What if you have a machine that could create any car?

You would become like the Napster of the automobile industry and face similar consequences. Although the question is hypothetical, advances in 3d printing & 3d scanning technologies could make this scenario closer to reality than we think.

50 years ago, no one could have thought music copying and text printing could become so easy that those industries would change so completely. A 5 year old could set up a music studio or text printing that would have been unimaginable a few decades ago and thought could be done only in large enterprise.

In theory, you could create a detailed 3d model of your desired car with a 3d scanner and then just print it. We can already create 3d models of small objects with hand-held sensors and it’s just a matter of time before more complex, precise, large objects can be scanned — like say the Lamborghini engines.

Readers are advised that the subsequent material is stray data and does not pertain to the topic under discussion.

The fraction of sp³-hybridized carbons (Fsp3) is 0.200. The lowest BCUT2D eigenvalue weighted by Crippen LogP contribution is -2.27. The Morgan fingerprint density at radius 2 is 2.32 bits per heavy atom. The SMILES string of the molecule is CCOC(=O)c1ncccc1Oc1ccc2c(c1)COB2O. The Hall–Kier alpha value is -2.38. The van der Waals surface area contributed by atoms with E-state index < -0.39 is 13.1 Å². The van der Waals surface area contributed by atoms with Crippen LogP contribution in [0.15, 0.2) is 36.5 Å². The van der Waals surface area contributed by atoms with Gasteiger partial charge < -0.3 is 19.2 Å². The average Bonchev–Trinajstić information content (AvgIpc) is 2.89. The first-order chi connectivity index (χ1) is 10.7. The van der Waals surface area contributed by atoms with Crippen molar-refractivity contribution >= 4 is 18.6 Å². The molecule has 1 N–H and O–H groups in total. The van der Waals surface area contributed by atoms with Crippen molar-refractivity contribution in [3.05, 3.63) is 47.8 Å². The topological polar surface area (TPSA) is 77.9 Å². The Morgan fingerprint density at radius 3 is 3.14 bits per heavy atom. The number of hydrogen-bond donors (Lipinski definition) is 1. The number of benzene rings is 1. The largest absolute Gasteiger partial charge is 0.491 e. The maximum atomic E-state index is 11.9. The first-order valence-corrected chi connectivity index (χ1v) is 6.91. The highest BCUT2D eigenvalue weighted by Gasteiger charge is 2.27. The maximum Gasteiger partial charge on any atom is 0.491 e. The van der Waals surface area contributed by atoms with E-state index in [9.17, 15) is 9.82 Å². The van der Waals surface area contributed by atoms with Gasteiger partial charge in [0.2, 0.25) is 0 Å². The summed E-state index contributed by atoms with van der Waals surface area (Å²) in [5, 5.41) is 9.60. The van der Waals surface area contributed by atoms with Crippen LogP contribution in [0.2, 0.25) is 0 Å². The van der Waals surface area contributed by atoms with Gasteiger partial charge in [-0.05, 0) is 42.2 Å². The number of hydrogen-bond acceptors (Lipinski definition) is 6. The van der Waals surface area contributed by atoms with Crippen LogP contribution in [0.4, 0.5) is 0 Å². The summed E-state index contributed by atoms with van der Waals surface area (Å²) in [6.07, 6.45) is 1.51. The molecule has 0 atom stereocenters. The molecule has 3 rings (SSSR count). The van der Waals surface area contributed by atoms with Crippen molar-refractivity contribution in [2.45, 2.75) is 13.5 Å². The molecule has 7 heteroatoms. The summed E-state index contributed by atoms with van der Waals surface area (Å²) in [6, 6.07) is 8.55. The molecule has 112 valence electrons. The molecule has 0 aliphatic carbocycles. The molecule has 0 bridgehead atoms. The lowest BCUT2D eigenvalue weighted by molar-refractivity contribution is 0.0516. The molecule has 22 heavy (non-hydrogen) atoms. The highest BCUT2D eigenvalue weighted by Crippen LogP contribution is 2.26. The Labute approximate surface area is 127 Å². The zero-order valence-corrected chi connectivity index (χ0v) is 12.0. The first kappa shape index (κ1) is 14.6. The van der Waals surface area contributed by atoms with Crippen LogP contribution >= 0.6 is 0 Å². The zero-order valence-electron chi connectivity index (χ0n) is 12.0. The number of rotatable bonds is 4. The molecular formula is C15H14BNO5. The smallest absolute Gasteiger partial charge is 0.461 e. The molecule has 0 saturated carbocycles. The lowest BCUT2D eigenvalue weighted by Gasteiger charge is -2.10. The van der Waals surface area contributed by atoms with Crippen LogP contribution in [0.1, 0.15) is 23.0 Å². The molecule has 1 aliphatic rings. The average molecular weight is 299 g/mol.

Once the model is there, they can be printed. There are already 3d printed cars. Look at a super car 3d printed.

But, then comes the serious questions:

  1. Can you produce it cheaper, with sufficient volumes and very high quality? Lamborghini has built a variety of processes that will make theirs cheaper for a specific quality. Even acquiring some of the specific raw materials might not be easy.
  2. What about licenses & copyrights? You can now scan a book in PDF and then print it at home. Does that allow you to copy things at will and sell somebody else’s work legally? Just like in the text world, there will be legal challenges in IP protection that will come in your way. Auto companies would just get a legal injunction and shut your company down if you copy their design.
  3. The distribution and operational infrastructure. Getting the car legal for the road would require a lot of resources. Then comes the advertising, marketing and distribution challenges. Just because you can make a really good tasting cola out of your soda maker doesn’t make you a Coca Cola.